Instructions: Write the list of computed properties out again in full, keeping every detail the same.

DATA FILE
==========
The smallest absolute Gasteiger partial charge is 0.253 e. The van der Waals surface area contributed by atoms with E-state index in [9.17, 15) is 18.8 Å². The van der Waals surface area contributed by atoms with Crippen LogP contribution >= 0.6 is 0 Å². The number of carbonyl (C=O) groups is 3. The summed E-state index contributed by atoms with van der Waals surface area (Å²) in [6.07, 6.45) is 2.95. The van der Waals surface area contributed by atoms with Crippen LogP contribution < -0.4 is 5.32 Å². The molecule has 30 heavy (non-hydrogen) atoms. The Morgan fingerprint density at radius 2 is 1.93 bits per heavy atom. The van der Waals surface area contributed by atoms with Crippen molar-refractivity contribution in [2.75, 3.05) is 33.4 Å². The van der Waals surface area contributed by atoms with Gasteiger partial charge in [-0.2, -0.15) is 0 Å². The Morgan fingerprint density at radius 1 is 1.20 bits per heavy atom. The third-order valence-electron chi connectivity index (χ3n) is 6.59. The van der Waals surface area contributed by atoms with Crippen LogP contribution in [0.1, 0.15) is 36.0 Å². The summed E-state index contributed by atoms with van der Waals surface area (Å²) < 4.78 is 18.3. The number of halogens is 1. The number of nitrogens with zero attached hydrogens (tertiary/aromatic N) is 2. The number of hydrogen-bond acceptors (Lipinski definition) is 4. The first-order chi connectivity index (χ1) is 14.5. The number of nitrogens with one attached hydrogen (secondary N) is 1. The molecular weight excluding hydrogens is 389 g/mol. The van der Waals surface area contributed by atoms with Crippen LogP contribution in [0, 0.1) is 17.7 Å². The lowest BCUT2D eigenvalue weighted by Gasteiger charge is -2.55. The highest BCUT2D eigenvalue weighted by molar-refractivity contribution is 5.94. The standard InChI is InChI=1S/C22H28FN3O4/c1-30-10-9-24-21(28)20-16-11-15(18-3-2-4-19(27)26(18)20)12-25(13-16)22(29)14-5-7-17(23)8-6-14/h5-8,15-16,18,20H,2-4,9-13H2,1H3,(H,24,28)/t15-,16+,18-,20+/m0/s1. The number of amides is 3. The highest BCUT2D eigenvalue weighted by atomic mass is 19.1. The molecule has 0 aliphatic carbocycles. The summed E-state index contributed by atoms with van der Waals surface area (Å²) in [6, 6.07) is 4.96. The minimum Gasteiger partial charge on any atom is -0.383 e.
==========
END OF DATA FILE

The smallest absolute Gasteiger partial charge is 0.253 e. The van der Waals surface area contributed by atoms with E-state index in [9.17, 15) is 18.8 Å². The van der Waals surface area contributed by atoms with Crippen LogP contribution >= 0.6 is 0 Å². The number of carbonyl (C=O) groups is 3. The summed E-state index contributed by atoms with van der Waals surface area (Å²) in [6.07, 6.45) is 2.95. The van der Waals surface area contributed by atoms with Crippen LogP contribution < -0.4 is 5.32 Å². The molecule has 30 heavy (non-hydrogen) atoms. The Morgan fingerprint density at radius 2 is 1.93 bits per heavy atom. The van der Waals surface area contributed by atoms with Crippen molar-refractivity contribution in [2.75, 3.05) is 33.4 Å². The van der Waals surface area contributed by atoms with Gasteiger partial charge in [-0.2, -0.15) is 0 Å². The Morgan fingerprint density at radius 1 is 1.20 bits per heavy atom. The third-order valence-electron chi connectivity index (χ3n) is 6.59. The van der Waals surface area contributed by atoms with Crippen LogP contribution in [0.1, 0.15) is 36.0 Å². The summed E-state index contributed by atoms with van der Waals surface area (Å²) < 4.78 is 18.3. The number of halogens is 1. The number of nitrogens with zero attached hydrogens (tertiary/aromatic N) is 2. The number of hydrogen-bond acceptors (Lipinski definition) is 4. The first-order chi connectivity index (χ1) is 14.5. The number of nitrogens with one attached hydrogen (secondary N) is 1. The molecular weight excluding hydrogens is 389 g/mol. The van der Waals surface area contributed by atoms with Crippen LogP contribution in [0, 0.1) is 17.7 Å². The lowest BCUT2D eigenvalue weighted by Gasteiger charge is -2.55. The highest BCUT2D eigenvalue weighted by molar-refractivity contribution is 5.94. The standard InChI is InChI=1S/C22H28FN3O4/c1-30-10-9-24-21(28)20-16-11-15(18-3-2-4-19(27)26(18)20)12-25(13-16)22(29)14-5-7-17(23)8-6-14/h5-8,15-16,18,20H,2-4,9-13H2,1H3,(H,24,28)/t15-,16+,18-,20+/m0/s1. The number of amides is 3. The highest BCUT2D eigenvalue weighted by atomic mass is 19.1. The molecule has 0 aliphatic carbocycles. The summed E-state index contributed by atoms with van der Waals surface area (Å²) in [6, 6.07) is 4.96. The minimum Gasteiger partial charge on any atom is -0.383 e.